Highly recommended.

4 out of 5 stars

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In a Better World (2010, 119 minutes, Rated R) 4 out of 5 stars

Highly recommended meditation on violence from Danish filmmaker Susanne Bier. Won the 2011 Best Foreign Film Oscar.

The movie unfolds in both Denmark and an unnamed African country, where in each we see the effects and limitations of both violence and non-violence. Anton (Mikael Persbrandt, who looks a lot like Michael Keaton and sounds just like Hans Gruber) is a recently-separated doctor who spends periods of times in Africa treating villagers, many of whom have fallen victim to the violence of a sadistic local warlord. Back in Denmark, his son, Elias (Markus Rygaard), is a bullied grade-schooler. Elias soon befriends a new boy at his school, the angry Christian (William Johnk Neilsen), who has recently moved to Denmark from London following the death of his mother. Christian shows Elias how to fight back against the bullies, and before long Christian enlists Elias in escalatingly malicious acts against those they feel have wronged them. At the same time, Anton finds himself dealing with a situation in Africa involving the warlord that tests his steady moral compass, and threatens to throw it way off kilter.

There are some worthy side-stories going on as well, but that’s it in a nutshell and without giving too much away. Very good. Asks some difficult questions about violence as a solution and provides some harsh answers. Definitely fairly heavy stuff, and a pretty sad, emotion-evoking movie in general, but a very well done one. The entire cast is great, especially the 3 mentioned above, including Rygaard and Neilsen who are both pretty young. Amazing cinematography- some beautiful shots.

Definitely recommended.

4 out of 5 stars

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Rare Exports (2010, Rated R, 84 minutes, subtitled) 2 out of 5 stars

Very disappointing comedy/fantasy/horror that isn’t quite any of those things.

I don’t know much about the origins of the story of Santa Claus, but here the Fins put a twist on it, imagining that he was not a benevolent, gift-doling diabetic but instead a nasty old man who reviles in punishing those who misbehave. And a US/British-led archeological dig in the mountains near a Finnish village has also just awoken the vengeful geriatric and his “elves” (who, speaking of geriatrics aren’t elves at all but instead zombie-like, fully-naked old men who help Santa with his diabolic plot). Once reindeer start getting slaughtered, equipment disappearing and other odd things, the villagers band together and take a stand before Santa and his minions escalate their diabolism.

Sounds like it should be a pretty decent horror/comedy, maybe something like Gremlins. And in fairness, with a bigger budget maybe it would have been. But as is, it’s underwhelming on essentially every front. Not really funny, not scary at all- Santa’s never shown and the most frightening thing about the elves is the amount of shriveled penis the viewer is made to endure. In fairness, it is cold in Finland.

In fact, watching it you’re struck that it is essentially a kid’s movie. Next to no gore, very little onscreen violence, no swearing, no sex. But it’s rated R. When I read the synopsis and saw the R rating, I figured this would have all of the aforementioned. This leads me to believe it received the R rating almost solely on the basis of the amount of screen-time the naked elves are given. I know the MPAA can be weird with their ratings, so I wouldn’t be shocked if this was the equivalent of a PG movie when released in Europe, but it got slapped with an R here for all the dong shots.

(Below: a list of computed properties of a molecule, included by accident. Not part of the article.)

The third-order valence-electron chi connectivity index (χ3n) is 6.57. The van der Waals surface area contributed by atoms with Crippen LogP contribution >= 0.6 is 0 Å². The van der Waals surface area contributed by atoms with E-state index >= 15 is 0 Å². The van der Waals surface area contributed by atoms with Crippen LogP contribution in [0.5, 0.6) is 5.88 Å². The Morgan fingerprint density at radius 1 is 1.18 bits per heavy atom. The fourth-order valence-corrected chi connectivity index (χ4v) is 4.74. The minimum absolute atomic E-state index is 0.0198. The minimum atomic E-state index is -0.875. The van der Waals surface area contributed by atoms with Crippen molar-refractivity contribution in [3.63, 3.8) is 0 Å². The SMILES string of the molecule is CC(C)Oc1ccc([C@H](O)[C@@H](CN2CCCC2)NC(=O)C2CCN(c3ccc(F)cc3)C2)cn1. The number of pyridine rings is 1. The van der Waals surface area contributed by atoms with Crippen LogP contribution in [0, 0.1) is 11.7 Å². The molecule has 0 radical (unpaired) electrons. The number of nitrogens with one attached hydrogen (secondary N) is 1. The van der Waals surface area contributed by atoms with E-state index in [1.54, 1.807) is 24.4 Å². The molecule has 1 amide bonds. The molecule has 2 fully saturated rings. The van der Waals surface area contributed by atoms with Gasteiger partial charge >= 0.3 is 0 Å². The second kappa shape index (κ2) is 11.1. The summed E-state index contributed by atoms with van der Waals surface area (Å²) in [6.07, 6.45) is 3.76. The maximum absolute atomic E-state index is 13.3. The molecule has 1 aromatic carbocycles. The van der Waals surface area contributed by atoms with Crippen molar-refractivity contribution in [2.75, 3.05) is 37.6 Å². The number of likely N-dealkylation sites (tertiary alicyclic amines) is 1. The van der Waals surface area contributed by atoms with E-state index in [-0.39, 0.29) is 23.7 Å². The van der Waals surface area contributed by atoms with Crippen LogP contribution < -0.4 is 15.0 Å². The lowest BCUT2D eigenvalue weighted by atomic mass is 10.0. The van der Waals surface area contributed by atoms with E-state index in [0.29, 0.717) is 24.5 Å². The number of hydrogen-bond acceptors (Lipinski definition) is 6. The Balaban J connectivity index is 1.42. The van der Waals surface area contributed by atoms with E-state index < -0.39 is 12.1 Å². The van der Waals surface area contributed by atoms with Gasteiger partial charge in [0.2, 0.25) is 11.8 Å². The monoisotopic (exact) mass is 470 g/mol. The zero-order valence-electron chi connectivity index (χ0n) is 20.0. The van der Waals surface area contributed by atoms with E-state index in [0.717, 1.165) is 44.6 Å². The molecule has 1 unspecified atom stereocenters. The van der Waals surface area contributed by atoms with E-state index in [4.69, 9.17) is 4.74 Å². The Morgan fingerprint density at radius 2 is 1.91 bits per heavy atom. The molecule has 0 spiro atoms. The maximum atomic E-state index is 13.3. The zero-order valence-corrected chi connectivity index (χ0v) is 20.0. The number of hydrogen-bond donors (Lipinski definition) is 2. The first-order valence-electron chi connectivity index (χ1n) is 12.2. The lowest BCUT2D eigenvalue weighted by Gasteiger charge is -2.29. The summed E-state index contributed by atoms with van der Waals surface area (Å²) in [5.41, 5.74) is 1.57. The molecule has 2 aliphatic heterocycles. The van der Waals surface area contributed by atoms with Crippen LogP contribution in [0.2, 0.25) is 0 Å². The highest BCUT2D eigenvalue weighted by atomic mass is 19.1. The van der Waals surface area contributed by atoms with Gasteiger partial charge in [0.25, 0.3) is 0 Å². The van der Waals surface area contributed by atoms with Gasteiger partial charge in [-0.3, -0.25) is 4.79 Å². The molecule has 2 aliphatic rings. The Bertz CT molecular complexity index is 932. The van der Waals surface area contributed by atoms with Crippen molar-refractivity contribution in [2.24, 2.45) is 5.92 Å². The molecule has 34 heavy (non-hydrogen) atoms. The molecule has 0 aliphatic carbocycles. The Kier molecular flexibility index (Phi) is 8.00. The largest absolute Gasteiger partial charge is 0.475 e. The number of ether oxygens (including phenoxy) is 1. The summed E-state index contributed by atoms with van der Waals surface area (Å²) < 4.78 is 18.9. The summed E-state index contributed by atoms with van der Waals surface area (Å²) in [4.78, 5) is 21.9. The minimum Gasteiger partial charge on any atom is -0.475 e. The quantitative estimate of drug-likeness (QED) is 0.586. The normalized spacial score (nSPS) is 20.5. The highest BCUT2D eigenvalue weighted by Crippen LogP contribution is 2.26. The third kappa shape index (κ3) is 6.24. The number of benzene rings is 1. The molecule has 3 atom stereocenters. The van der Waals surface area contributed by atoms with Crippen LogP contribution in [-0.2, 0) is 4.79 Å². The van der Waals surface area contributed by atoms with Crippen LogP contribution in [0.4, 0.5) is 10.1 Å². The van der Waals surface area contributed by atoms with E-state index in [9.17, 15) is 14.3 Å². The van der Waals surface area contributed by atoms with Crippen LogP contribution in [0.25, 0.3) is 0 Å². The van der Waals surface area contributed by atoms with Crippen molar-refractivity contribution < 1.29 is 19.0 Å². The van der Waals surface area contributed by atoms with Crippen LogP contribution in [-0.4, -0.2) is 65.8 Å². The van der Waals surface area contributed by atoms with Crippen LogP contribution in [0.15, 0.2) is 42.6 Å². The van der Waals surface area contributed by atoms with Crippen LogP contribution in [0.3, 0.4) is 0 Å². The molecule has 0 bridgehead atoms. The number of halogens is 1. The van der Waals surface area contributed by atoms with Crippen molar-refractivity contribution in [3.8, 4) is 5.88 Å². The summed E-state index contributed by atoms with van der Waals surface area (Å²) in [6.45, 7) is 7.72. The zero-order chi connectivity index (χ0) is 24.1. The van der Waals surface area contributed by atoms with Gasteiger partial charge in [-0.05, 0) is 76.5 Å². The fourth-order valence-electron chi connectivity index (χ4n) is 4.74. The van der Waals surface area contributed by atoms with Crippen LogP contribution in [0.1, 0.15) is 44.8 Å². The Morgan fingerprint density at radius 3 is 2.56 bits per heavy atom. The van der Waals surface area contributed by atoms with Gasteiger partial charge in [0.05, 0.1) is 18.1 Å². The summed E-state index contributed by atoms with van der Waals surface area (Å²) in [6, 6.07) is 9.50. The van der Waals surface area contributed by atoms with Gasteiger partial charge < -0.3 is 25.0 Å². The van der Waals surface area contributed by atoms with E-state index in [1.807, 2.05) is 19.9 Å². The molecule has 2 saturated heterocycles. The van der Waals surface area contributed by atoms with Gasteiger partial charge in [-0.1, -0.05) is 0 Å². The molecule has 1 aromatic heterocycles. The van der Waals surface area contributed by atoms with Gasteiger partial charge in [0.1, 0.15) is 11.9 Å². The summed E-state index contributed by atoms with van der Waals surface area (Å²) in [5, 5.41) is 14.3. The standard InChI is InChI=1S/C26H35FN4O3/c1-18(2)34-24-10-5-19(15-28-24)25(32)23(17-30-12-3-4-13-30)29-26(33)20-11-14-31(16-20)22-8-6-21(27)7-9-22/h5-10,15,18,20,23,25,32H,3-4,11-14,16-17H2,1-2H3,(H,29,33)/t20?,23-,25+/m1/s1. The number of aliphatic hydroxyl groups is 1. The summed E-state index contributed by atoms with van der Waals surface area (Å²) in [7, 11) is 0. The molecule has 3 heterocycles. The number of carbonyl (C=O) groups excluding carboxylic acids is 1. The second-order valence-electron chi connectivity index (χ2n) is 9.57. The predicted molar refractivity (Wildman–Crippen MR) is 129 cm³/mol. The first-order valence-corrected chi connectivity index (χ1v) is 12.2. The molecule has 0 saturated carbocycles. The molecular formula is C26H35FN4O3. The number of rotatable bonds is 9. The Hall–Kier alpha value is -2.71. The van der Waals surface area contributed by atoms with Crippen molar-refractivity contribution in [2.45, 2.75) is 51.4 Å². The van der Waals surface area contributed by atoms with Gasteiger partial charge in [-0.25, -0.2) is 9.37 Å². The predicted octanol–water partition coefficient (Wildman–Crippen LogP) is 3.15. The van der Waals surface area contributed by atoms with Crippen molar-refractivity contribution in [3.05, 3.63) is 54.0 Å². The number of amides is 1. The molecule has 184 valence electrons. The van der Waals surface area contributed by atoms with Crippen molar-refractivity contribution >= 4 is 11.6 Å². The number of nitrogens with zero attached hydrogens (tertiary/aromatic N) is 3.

End sidebar. Not recommended. To be fair, my expectations coming in were an R-rated horror/comedy that provides a little twist on the Santa myth. In reality, it’s a sterile, low-budget, family Christmas movie. But a mediocre, at best, one of those anyways.

2 out of 5 stars

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The Guard (2011, 96 minutes, Rated R) 3.5 out of 5 stars

Entertaining if uneven comedy with a great performance from Brendan Gleeson. He plays Gerry Boyle, an extremely politically incorrect, foul-mouthed Irish cop in a small town in County Galway who has little use for following by the book procedure when it comes to his job or his life outside work. Gerry’s also a good man beneath his abrasive surface however, immune to corruption and a good son to his dying mother (played by Fionnula Flanagan, the matriarch from the Showtime series ‘Brotherhood’).

Don Cheadle plays FBI agent Wendell Everett, who finds himself in Galway as part of an international drug investigation. He soon crosses paths with Boyle, and after a rocky start, mostly due to Boyle’s aforementioned offensiveness, the 2 become a formidable duo in trying to stop a murderous crew of drug smugglers (each played well by Liam Cunningham, Mark Strong, and David Wilmot).

The movie is fairly by the numbers in terms of plot, and there are also some holes in the story along the way (do Irish cop cars not have dashboard-mounted cameras?). The end also turns into a bit of a mindless action movie. That said, the characters in it are great, well written, and very well acted. The cinematography is very striking, accentuated by deeply saturated colors throughout. It’s very pretty to look at. Rarely am I struck by a movie’s lighting but it’s noticeably good here.

Not something you need to rush out and see, but definitely worth a look, if for nothing else to see Gleeson in a great role. One of his best.

On a side note, Mark Strong continues to impress. Guy just has a stout screen presence in everything I have seen him in. I’m also keen to see what director/writer John Michael McDonagh has up his sleeve next. Given that this was his directorial debut I am impressed.

Lastly, be forewarned that the accents in this are hard to understand at times.

3.5 out of 5 stars